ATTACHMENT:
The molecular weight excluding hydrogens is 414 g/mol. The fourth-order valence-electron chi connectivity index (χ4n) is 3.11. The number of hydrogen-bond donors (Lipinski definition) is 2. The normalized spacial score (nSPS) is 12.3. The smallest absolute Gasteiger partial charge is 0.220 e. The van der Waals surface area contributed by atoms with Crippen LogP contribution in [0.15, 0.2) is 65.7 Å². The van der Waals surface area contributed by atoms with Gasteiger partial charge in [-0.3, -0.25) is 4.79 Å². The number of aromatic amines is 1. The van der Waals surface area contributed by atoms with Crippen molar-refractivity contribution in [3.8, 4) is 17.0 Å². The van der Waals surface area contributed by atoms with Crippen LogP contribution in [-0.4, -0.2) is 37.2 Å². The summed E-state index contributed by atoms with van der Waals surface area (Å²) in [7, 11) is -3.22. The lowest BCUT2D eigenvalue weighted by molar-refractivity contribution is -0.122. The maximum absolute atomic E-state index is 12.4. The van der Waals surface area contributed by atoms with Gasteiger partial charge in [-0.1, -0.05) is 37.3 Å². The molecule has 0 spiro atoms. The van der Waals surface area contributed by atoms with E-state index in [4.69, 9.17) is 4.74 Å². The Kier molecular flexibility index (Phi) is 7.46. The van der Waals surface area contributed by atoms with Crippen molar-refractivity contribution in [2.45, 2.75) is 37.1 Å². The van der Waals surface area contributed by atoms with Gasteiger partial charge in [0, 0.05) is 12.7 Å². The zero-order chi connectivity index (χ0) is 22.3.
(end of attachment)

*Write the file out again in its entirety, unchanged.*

The molecular weight excluding hydrogens is 414 g/mol. The fourth-order valence-electron chi connectivity index (χ4n) is 3.11. The number of hydrogen-bond donors (Lipinski definition) is 2. The normalized spacial score (nSPS) is 12.3. The smallest absolute Gasteiger partial charge is 0.220 e. The van der Waals surface area contributed by atoms with Crippen LogP contribution in [0.15, 0.2) is 65.7 Å². The van der Waals surface area contributed by atoms with Gasteiger partial charge in [-0.3, -0.25) is 4.79 Å². The number of aromatic amines is 1. The van der Waals surface area contributed by atoms with Crippen molar-refractivity contribution in [3.8, 4) is 17.0 Å². The van der Waals surface area contributed by atoms with Crippen LogP contribution in [-0.4, -0.2) is 37.2 Å². The summed E-state index contributed by atoms with van der Waals surface area (Å²) in [7, 11) is -3.22. The lowest BCUT2D eigenvalue weighted by molar-refractivity contribution is -0.122. The maximum absolute atomic E-state index is 12.4. The van der Waals surface area contributed by atoms with Gasteiger partial charge in [-0.1, -0.05) is 37.3 Å². The molecule has 0 spiro atoms. The van der Waals surface area contributed by atoms with E-state index in [4.69, 9.17) is 4.74 Å². The Kier molecular flexibility index (Phi) is 7.46. The van der Waals surface area contributed by atoms with Crippen molar-refractivity contribution in [2.45, 2.75) is 37.1 Å². The van der Waals surface area contributed by atoms with Gasteiger partial charge in [0, 0.05) is 12.7 Å². The zero-order chi connectivity index (χ0) is 22.3.